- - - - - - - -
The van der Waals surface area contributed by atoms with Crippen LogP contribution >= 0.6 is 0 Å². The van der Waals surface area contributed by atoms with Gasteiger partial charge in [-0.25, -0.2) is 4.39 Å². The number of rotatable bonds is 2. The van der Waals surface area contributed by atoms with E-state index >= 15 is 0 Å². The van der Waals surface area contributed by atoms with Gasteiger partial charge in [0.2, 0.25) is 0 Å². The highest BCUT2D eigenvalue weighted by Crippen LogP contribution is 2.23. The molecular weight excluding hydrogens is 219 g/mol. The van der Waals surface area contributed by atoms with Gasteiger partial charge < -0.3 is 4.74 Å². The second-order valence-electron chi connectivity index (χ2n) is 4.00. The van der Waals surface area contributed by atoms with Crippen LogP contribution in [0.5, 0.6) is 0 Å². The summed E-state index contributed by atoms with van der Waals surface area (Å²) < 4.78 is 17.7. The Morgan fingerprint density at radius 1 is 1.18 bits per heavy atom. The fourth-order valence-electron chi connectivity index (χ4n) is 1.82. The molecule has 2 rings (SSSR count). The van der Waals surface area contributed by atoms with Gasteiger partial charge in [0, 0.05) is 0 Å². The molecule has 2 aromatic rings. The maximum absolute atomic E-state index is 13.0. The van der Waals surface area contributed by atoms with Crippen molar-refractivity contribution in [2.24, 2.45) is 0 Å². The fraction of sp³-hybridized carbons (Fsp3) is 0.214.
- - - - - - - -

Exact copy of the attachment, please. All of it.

The van der Waals surface area contributed by atoms with Crippen LogP contribution >= 0.6 is 0 Å². The van der Waals surface area contributed by atoms with Gasteiger partial charge in [-0.25, -0.2) is 4.39 Å². The number of rotatable bonds is 2. The van der Waals surface area contributed by atoms with E-state index >= 15 is 0 Å². The van der Waals surface area contributed by atoms with Gasteiger partial charge in [0.2, 0.25) is 0 Å². The highest BCUT2D eigenvalue weighted by Crippen LogP contribution is 2.23. The molecular weight excluding hydrogens is 219 g/mol. The van der Waals surface area contributed by atoms with Gasteiger partial charge < -0.3 is 4.74 Å². The second-order valence-electron chi connectivity index (χ2n) is 4.00. The van der Waals surface area contributed by atoms with Crippen LogP contribution in [0.5, 0.6) is 0 Å². The summed E-state index contributed by atoms with van der Waals surface area (Å²) < 4.78 is 17.7. The Morgan fingerprint density at radius 1 is 1.18 bits per heavy atom. The fourth-order valence-electron chi connectivity index (χ4n) is 1.82. The molecule has 2 rings (SSSR count). The van der Waals surface area contributed by atoms with Gasteiger partial charge in [0, 0.05) is 0 Å². The molecule has 2 aromatic rings. The maximum absolute atomic E-state index is 13.0. The van der Waals surface area contributed by atoms with Crippen molar-refractivity contribution in [2.24, 2.45) is 0 Å². The fraction of sp³-hybridized carbons (Fsp3) is 0.214.